Corps to Industry: Prepare for the Worst
“Industry is going to get punched in the face with reality over the next couple of years,” Bill Taylor, who oversees land weapons systems, said during a briefing to company officials during the third and final day of the Modern Day Marine conference.
“As much as we are concerned about the industrial base, industry has to consider the alternative of contraction,” he said. “I’m sorry to say that you have to be confronted with those same realities.”
“We need to be lighter, faster, more agile and cheaper,” Lt. Gen. Kenneth Glueck, deputy commandant for combat development and integration, said during the panel discussion. “We’re going to need to focus on what’s good enough.”
Programs with the highest levels of proposed funding over the next five years include the Ground/Air Task Oriented Radar, known as G/ATOR, with about $1.37 billion through fiscal 2018; and the Humvee-replacement Joint Light Tactical Vehicle, or JLTV, with about $925 million over the same period, according to a slide presented at the briefing.
The Defense Department faces $500 billion in automatic cuts over the next decade. That’s in addition to almost $500 billion in defense reductions already included in 2011 deficit-reduction legislation. The first installment of the automatic cuts began March 1 after lawmakers were unable to reach an alternative agreement on taxes and spending. The next round takes effect in fiscal year 2014, which begins Oct. 1, and is estimated at $52 billion.
The potential for a government shutdown next week because of political gridlock on Capitol Hill over a stop-gap funding resolution further complications planning, according to Brig. Gen. John Jansen, assistant deputy commandant for programs and resources.
“We’re laboring under many yokes,” he said.
Excluding the possible spending cuts, the Corps’ base budget is estimated at $24 billion to $26 billion, Jansen said. That’s down about half from a high of $50 billion in 2008 amid the U.S.-led wars in Iraq and Afghanistan, though up significantly from about $17 billion in 2001, he said.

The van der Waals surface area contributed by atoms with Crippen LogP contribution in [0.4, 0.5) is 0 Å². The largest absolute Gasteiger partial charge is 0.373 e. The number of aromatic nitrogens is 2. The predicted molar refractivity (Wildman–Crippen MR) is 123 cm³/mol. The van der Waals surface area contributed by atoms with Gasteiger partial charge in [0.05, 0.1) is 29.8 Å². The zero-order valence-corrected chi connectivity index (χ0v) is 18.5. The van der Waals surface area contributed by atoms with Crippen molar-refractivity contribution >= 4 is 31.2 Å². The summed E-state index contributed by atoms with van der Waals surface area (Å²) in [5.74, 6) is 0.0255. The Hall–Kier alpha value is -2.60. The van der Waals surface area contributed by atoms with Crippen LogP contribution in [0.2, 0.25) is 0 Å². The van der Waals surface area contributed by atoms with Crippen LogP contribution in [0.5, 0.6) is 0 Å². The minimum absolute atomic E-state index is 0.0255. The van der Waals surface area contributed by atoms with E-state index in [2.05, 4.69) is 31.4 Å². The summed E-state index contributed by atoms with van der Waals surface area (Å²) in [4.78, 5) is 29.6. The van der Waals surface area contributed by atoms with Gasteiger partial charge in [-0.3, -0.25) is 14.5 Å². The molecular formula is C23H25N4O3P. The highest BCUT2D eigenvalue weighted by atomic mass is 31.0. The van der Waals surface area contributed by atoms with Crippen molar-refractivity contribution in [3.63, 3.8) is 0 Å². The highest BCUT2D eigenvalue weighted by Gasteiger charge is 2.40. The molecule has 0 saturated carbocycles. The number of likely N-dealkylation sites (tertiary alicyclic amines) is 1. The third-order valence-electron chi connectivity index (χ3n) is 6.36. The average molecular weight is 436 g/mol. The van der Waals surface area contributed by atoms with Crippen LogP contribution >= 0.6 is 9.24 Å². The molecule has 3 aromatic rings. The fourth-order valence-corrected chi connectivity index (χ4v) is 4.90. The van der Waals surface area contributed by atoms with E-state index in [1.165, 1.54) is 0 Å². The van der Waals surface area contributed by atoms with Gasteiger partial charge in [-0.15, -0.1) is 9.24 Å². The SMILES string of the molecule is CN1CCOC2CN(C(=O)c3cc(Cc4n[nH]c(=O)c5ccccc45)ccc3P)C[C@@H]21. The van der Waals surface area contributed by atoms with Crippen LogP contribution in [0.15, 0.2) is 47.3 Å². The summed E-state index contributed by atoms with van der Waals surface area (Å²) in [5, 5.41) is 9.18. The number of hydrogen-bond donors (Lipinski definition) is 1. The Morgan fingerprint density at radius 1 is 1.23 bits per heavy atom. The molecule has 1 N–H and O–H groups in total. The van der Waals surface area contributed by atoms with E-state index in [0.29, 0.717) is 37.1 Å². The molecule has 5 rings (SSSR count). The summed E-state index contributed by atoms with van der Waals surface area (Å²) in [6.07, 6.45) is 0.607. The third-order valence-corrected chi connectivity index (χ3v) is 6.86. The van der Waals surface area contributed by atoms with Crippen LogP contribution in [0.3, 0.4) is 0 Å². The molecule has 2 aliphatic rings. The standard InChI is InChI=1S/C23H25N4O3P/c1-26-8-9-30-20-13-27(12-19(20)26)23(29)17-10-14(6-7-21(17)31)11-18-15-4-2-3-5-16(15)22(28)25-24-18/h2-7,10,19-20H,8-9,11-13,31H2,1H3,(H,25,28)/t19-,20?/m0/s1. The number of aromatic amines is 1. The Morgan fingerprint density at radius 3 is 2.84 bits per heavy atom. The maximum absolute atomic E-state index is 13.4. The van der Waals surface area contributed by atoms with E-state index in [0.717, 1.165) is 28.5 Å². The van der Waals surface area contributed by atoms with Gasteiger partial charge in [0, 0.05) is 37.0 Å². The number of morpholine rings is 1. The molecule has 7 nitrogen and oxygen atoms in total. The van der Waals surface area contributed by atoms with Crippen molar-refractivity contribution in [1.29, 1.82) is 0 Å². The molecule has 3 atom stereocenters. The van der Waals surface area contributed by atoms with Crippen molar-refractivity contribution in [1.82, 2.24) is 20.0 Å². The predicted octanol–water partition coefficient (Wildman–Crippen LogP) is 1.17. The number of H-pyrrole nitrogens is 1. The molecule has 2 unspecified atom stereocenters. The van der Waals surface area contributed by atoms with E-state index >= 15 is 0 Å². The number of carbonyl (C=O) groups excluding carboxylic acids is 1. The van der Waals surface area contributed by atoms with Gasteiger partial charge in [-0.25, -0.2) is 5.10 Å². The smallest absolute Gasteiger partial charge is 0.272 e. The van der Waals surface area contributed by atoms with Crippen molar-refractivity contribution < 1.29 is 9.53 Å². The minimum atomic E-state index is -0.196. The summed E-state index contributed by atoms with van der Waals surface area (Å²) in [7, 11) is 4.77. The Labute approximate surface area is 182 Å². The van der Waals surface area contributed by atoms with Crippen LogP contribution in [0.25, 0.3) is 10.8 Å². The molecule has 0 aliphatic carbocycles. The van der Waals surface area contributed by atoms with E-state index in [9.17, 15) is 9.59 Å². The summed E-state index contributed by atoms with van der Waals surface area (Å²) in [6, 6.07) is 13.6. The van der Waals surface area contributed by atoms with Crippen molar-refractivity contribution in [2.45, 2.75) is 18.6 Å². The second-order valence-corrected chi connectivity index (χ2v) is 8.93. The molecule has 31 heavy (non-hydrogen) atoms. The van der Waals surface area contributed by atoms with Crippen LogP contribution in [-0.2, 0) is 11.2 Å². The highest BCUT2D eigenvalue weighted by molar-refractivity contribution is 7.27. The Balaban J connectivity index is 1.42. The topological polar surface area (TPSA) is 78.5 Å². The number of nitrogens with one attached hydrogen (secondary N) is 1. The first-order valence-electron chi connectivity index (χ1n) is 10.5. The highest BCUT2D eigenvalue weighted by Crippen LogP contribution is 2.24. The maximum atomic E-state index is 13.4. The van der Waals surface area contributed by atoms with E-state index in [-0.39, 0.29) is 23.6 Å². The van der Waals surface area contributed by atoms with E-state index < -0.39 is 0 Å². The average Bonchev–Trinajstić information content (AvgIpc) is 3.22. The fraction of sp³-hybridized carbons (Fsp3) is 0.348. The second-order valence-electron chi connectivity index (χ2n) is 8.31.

Without an alternative deficit-reduction deal, the across-the-board cuts will slice more than $12 billion from the Corps’ budget over the next five years, or slightly more than $2 billion a year, Jansen said. The Corps will continue to station Marines overseas to be ready to respond to global contingencies — but those priorities will come at a cost to installation maintenance and weapons development, he said.
“There’s a great deal of uncertainty in the Marine Corps right now,” Jansen said. At the same time, there is opportunity for the service to shed excess equipment and gear as the headcount falls, he said.
The typical infantry rifleman now carries as much as $14,000 worth of gear, excluding night-vision goggles, up from about $2,500 a decade ago, Jansen said. Similarly, a typical Humvee now costs about $250,000, up from about $50,000 in 2001, he said.
“The ability to adapt and then perform is really the formula for success in this environment,” he told company officials.
Lt. Gen. William Faulkner, deputy commandant for installations and logistics, agreed, saying budget pressures will help force leaders “make the changes we need to make.”
Over the past decade, the Corps not only expanded its ranks, it also boosted its equipment inventory, Faulkner said. For example, the typical infantry battalion now has 8,500 pieces of gear, such as radios and trucks, up from 3,400 in 2001, he said. Many of the items are no longer necessary, he said.
“That’s the stuff we have to trim,” he said.
The Corps plans to keep just 1,200 to 1,300 bomb-resistant trucks known as mine-resistant ambush-protected vehicles, or MRAPs, of the 3,700 to 3,800 currently in the inventory, Faulkner said.
The budget reductions will also prompt changes in the structure of Marine Expeditionary Forces, though Marines will probably continue to serve two months stateside for every month deployed — a ratio known as dwell time, Glueck said.
Tags: Marine Corps, Modern Day Marine, sequestration